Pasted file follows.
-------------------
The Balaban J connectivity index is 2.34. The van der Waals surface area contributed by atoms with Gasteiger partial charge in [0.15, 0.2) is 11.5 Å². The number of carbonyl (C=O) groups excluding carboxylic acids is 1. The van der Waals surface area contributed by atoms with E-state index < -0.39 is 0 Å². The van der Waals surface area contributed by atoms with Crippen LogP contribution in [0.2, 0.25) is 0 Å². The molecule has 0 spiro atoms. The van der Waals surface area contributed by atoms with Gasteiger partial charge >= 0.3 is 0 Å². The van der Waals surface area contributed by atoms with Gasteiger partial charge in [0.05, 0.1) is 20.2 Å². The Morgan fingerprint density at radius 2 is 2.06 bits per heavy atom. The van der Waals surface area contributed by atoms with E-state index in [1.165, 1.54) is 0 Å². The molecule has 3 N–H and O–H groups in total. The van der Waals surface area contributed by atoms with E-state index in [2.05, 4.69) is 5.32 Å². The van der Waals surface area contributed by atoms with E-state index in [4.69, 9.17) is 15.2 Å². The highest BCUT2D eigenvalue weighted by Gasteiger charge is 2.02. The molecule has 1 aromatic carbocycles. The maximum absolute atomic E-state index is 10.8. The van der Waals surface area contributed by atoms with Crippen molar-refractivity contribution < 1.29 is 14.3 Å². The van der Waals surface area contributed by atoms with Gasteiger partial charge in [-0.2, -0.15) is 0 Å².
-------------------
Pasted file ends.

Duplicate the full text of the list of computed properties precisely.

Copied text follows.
The Balaban J connectivity index is 2.34. The van der Waals surface area contributed by atoms with Gasteiger partial charge in [0.15, 0.2) is 11.5 Å². The number of carbonyl (C=O) groups excluding carboxylic acids is 1. The van der Waals surface area contributed by atoms with E-state index < -0.39 is 0 Å². The van der Waals surface area contributed by atoms with Crippen LogP contribution in [0.2, 0.25) is 0 Å². The molecule has 0 spiro atoms. The van der Waals surface area contributed by atoms with Gasteiger partial charge >= 0.3 is 0 Å². The van der Waals surface area contributed by atoms with Gasteiger partial charge in [0.05, 0.1) is 20.2 Å². The Morgan fingerprint density at radius 2 is 2.06 bits per heavy atom. The van der Waals surface area contributed by atoms with E-state index in [1.165, 1.54) is 0 Å². The molecule has 3 N–H and O–H groups in total. The van der Waals surface area contributed by atoms with E-state index in [2.05, 4.69) is 5.32 Å². The van der Waals surface area contributed by atoms with E-state index in [4.69, 9.17) is 15.2 Å². The highest BCUT2D eigenvalue weighted by Gasteiger charge is 2.02. The molecule has 1 aromatic carbocycles. The maximum absolute atomic E-state index is 10.8. The van der Waals surface area contributed by atoms with Crippen molar-refractivity contribution < 1.29 is 14.3 Å². The van der Waals surface area contributed by atoms with Gasteiger partial charge in [-0.2, -0.15) is 0 Å².